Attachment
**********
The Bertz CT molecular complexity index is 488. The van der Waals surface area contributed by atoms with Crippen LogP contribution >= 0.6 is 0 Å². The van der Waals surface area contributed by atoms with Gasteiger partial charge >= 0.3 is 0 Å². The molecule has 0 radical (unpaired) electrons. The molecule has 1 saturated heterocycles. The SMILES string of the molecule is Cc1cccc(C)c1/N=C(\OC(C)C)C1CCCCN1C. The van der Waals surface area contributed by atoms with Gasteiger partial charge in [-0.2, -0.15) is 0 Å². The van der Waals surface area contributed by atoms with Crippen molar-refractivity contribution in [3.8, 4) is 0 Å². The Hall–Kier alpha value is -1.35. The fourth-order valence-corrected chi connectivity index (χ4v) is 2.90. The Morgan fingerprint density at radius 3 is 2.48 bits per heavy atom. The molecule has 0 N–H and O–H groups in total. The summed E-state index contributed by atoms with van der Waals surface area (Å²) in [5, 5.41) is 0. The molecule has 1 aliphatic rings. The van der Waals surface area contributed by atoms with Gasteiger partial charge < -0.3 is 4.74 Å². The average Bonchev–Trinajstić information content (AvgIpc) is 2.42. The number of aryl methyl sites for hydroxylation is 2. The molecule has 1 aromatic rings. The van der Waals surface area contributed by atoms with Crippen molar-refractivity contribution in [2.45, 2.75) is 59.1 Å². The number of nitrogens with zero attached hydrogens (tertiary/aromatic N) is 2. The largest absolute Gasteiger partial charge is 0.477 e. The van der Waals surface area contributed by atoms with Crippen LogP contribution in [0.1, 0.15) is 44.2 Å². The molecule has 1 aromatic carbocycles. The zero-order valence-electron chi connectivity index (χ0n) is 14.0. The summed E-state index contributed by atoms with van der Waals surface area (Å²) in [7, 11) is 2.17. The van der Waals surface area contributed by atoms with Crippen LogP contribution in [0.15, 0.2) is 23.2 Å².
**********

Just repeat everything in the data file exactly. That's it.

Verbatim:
The Bertz CT molecular complexity index is 488. The van der Waals surface area contributed by atoms with Crippen LogP contribution >= 0.6 is 0 Å². The van der Waals surface area contributed by atoms with Gasteiger partial charge >= 0.3 is 0 Å². The molecule has 0 radical (unpaired) electrons. The molecule has 1 saturated heterocycles. The SMILES string of the molecule is Cc1cccc(C)c1/N=C(\OC(C)C)C1CCCCN1C. The van der Waals surface area contributed by atoms with Gasteiger partial charge in [-0.2, -0.15) is 0 Å². The van der Waals surface area contributed by atoms with Crippen molar-refractivity contribution in [3.8, 4) is 0 Å². The Hall–Kier alpha value is -1.35. The fourth-order valence-corrected chi connectivity index (χ4v) is 2.90. The Morgan fingerprint density at radius 3 is 2.48 bits per heavy atom. The molecule has 0 N–H and O–H groups in total. The summed E-state index contributed by atoms with van der Waals surface area (Å²) in [5, 5.41) is 0. The molecule has 1 aliphatic rings. The van der Waals surface area contributed by atoms with Gasteiger partial charge < -0.3 is 4.74 Å². The average Bonchev–Trinajstić information content (AvgIpc) is 2.42. The number of aryl methyl sites for hydroxylation is 2. The molecule has 1 aromatic rings. The van der Waals surface area contributed by atoms with Crippen molar-refractivity contribution in [2.45, 2.75) is 59.1 Å². The number of nitrogens with zero attached hydrogens (tertiary/aromatic N) is 2. The largest absolute Gasteiger partial charge is 0.477 e. The van der Waals surface area contributed by atoms with Crippen LogP contribution in [0.1, 0.15) is 44.2 Å². The molecule has 1 aromatic carbocycles. The zero-order valence-electron chi connectivity index (χ0n) is 14.0. The summed E-state index contributed by atoms with van der Waals surface area (Å²) in [7, 11) is 2.17. The van der Waals surface area contributed by atoms with Crippen LogP contribution in [0.15, 0.2) is 23.2 Å².